Visitors take in the restored prairie at the Neal Smith National Wildlife Refuge in Prairie City, Iowa. (Amy Mayer/Harvest Public Media)
As I’ve learned my way around central Iowa over the past year, reporting for Harvest Public Media, I’ve noticed sporadic patches of prairie. When I moved here, I had romanticized images of prairie in mind—well, okay, maybe it’s more accurate to say Hollywood images. Remember those tall grasses Laura and Mary ran through on the endless reruns of “Little House on the Prairie”? The TV shots practically stamped out the pictures I’d formed in my head when I read the series. Similarly, though over a longer period of time, agriculture has done a pretty comprehensive job of pushing native prairie off the Iowa landscape.
But it’s not all gone. A small sign on the bike path behind the high school in Ames announces that prairie is being reconstructed in that area. I see similar signs in many places. And on Interstate 35 between Mason City and Ames there’s a pull-off with no traditional rest area services but a big, albeit somewhat dilapidated, sign that says “Skunk River Valley Prairie Remnant.”
Amy Yoakum, a natural resource specialist with Story County Conservation, said the roadside prairie had been long neglected and maligned by travelers as a ridiculous pull-out, strewn with cedar trees and devoid of even a pit toilet—which led to, let’s just say, inappropriate uses of the trees.
“So I got a Living Roadway Trust Fund grant” from the Iowa Department of Transportation, Yoakum said, which allowed her to hire a team last fall to cut down and clear trees. The goal is to rid the prairie area of trees and scrub brush so the native grasses can once again flourish.
“It takes a while for the vegetation to respond,” Yoakum said. “It may take four years before the vegetation comes back to, hopefully, where it should be. You just have to be patient.”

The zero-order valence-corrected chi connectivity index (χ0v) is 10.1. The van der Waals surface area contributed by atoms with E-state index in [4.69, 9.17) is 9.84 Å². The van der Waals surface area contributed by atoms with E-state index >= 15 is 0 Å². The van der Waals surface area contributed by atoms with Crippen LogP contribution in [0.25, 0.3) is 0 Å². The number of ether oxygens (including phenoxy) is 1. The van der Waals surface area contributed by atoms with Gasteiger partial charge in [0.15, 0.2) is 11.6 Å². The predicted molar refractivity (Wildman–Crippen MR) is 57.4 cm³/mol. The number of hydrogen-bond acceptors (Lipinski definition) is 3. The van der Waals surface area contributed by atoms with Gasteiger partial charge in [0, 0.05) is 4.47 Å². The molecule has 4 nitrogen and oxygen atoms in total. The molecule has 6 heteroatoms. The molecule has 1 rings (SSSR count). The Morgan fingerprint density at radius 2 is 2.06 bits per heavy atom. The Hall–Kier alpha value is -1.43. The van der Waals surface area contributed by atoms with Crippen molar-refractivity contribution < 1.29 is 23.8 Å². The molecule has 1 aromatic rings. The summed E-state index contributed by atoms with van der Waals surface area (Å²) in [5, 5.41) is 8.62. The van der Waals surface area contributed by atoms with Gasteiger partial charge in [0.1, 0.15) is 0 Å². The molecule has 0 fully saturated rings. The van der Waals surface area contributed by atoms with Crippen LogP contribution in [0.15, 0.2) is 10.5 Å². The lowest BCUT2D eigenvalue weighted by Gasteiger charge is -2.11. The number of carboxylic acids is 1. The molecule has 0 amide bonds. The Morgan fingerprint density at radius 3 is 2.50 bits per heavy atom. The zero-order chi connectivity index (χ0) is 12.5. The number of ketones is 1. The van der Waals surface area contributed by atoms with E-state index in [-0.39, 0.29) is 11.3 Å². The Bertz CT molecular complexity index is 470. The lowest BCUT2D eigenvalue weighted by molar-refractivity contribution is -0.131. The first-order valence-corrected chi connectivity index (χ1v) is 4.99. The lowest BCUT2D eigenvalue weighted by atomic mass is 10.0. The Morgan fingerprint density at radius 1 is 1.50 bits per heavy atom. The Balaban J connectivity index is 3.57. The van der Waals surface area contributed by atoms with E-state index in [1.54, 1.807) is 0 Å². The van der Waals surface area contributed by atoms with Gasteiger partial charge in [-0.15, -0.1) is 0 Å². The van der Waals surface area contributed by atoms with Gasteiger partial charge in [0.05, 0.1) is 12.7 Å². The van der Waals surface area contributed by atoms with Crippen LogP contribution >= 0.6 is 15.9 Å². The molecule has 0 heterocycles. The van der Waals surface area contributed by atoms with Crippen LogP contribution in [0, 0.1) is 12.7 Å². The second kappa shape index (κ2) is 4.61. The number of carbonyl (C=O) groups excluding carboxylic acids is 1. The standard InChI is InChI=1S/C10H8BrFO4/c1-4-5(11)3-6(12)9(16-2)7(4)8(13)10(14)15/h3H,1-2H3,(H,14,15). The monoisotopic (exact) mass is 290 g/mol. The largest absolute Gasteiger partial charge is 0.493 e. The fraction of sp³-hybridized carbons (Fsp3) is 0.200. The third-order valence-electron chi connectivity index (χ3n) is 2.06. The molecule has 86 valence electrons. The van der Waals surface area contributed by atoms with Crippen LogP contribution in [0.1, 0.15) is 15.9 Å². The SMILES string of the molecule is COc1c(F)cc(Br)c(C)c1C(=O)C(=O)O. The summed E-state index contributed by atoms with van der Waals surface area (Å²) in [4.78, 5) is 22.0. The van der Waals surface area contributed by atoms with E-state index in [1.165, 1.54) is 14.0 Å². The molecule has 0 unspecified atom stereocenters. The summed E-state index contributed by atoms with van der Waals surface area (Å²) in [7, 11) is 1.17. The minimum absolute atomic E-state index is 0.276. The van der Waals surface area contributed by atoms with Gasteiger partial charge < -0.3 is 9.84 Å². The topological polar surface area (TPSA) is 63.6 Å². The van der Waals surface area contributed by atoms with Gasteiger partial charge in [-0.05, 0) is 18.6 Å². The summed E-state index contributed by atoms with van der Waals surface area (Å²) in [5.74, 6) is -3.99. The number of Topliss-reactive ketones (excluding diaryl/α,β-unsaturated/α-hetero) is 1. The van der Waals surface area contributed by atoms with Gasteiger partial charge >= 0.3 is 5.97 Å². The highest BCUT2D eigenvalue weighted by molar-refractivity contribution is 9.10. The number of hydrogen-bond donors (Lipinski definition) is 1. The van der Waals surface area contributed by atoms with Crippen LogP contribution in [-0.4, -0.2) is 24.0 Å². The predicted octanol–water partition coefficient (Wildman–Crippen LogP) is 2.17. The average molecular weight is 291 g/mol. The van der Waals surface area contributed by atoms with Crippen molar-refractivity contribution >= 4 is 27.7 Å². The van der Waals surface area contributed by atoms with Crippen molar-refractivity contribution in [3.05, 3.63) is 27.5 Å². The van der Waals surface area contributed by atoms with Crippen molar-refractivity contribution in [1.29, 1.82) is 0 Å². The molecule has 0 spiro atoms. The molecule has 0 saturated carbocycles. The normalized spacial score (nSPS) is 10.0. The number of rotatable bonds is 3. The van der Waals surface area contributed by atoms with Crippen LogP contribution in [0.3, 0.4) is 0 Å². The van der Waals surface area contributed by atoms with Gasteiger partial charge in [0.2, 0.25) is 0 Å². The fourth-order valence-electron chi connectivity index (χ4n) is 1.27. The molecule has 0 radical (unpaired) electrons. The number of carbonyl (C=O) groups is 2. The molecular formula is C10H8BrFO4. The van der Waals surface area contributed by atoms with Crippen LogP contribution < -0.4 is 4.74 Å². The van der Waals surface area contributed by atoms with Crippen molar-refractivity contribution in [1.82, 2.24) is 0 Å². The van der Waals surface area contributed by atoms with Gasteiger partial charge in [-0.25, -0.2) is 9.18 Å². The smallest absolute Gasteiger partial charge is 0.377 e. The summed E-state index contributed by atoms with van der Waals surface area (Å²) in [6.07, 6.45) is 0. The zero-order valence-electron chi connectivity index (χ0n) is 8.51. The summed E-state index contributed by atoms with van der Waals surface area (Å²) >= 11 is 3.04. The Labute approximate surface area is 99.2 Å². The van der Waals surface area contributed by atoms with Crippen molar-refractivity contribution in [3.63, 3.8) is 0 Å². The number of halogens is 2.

Yoakum said across Story County her group manages about 475 acres of prairie in public parks.
Iowa State University ecologist Lisa Schulte Moore said people seem increasingly interested in these patches, which she said can support biodiversity.
“Iowans across the board are really in the process of re-connecting with our prairie past,” Schulte Moore said. Some people just like how it looks, others enjoy the bird watching. “We see it in the artwork with our state, too.”
Some landowners are recreating prairie, but most restoration happens on small plots of public land, including the Neal Smith National Wildlife Refuge in Prairie City, Iowa, where Schulte Moore and colleagues conducted the experiments I reported on here.
“I realized that we can do that and the information is useful, but these are all just going to be very small, postage stamps on the landscape, which is agricultural in character,” Schulte Moore said. “And our ability to manage those little postage stamps for resilience in the face of disturbances—maybe a new disease or climate change or a catastrophic fire or whatever—was very limited because they were always being threatened by this agriculture that surrounded them.”
For Schulte Moore, one answer involved creating a framework for farmers to plant native grasses and flowering plants alongside their crops. At the same time, Yoakum has a hand in converting agricultural land back to prairie.
“A lot of the land we get used to be cornfields,” she said. Sometimes land is donated to Story County Conservation and on occasion the group is able to purchase land. Either way, Yoakum said, when they take responsibility for a new tract of land they will try to reconstruct what they think it used to be. “We do a lot of prairie plantings in a lot of different places.”
Once the prairie is re-established, Yoakum said it’s important to manage it—otherwise you end up with a laughingstock of a highway pull out.
“We’re using fire and last year I started a prairie haying program,” Yoakum said, “just to kind of diversify our management.” Farmers can bid for the right to hay along state highways, which she said attracted much interest during the drought.
“People were really hurting last year for hay,” she said. They fed cattle hay they mowed from public highways.
When I started thinking about doing a story on the role of prairie in modern farming, I kept returning to the almost anachronistic idea of a little house on a vast prairie. These days, there are many big houses and very little prairie. But these projects suggest there is now some will to ensure the prairie never completely disappears—and a growing understanding of the connection between the fertile soil that created the nation’s bread basket and the tall grass prairie that came before.
“The agricultural productivity that Iowa's famous for,” said Schulte Moore, “is really a legacy of those past ecosystems.”